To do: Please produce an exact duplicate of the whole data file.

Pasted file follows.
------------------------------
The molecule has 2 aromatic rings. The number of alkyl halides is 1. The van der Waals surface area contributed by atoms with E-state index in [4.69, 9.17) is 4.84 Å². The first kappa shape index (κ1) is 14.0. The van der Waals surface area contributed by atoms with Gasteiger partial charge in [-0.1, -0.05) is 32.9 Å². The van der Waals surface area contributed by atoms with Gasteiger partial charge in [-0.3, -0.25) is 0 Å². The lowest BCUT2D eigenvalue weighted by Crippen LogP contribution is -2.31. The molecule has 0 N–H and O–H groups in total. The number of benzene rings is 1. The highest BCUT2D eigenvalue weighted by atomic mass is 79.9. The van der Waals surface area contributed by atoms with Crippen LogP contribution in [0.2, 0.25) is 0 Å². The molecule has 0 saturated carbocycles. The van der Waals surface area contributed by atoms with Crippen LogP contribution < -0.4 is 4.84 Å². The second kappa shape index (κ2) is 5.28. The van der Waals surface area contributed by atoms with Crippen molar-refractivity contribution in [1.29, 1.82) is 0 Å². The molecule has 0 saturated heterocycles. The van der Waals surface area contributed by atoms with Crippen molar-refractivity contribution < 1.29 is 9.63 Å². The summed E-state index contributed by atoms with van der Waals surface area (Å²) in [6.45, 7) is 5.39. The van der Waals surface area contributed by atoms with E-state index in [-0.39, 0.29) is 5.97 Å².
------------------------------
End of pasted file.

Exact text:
The molecule has 2 aromatic rings. The number of alkyl halides is 1. The van der Waals surface area contributed by atoms with E-state index in [4.69, 9.17) is 4.84 Å². The first kappa shape index (κ1) is 14.0. The van der Waals surface area contributed by atoms with Gasteiger partial charge in [-0.1, -0.05) is 32.9 Å². The van der Waals surface area contributed by atoms with Gasteiger partial charge in [-0.3, -0.25) is 0 Å². The lowest BCUT2D eigenvalue weighted by Crippen LogP contribution is -2.31. The molecule has 0 N–H and O–H groups in total. The number of benzene rings is 1. The highest BCUT2D eigenvalue weighted by atomic mass is 79.9. The van der Waals surface area contributed by atoms with Crippen LogP contribution in [0.2, 0.25) is 0 Å². The molecule has 0 saturated carbocycles. The van der Waals surface area contributed by atoms with Crippen LogP contribution < -0.4 is 4.84 Å². The second kappa shape index (κ2) is 5.28. The van der Waals surface area contributed by atoms with Crippen molar-refractivity contribution in [1.29, 1.82) is 0 Å². The molecule has 0 saturated heterocycles. The van der Waals surface area contributed by atoms with Crippen molar-refractivity contribution < 1.29 is 9.63 Å². The summed E-state index contributed by atoms with van der Waals surface area (Å²) in [6.45, 7) is 5.39. The van der Waals surface area contributed by atoms with E-state index in [-0.39, 0.29) is 5.97 Å².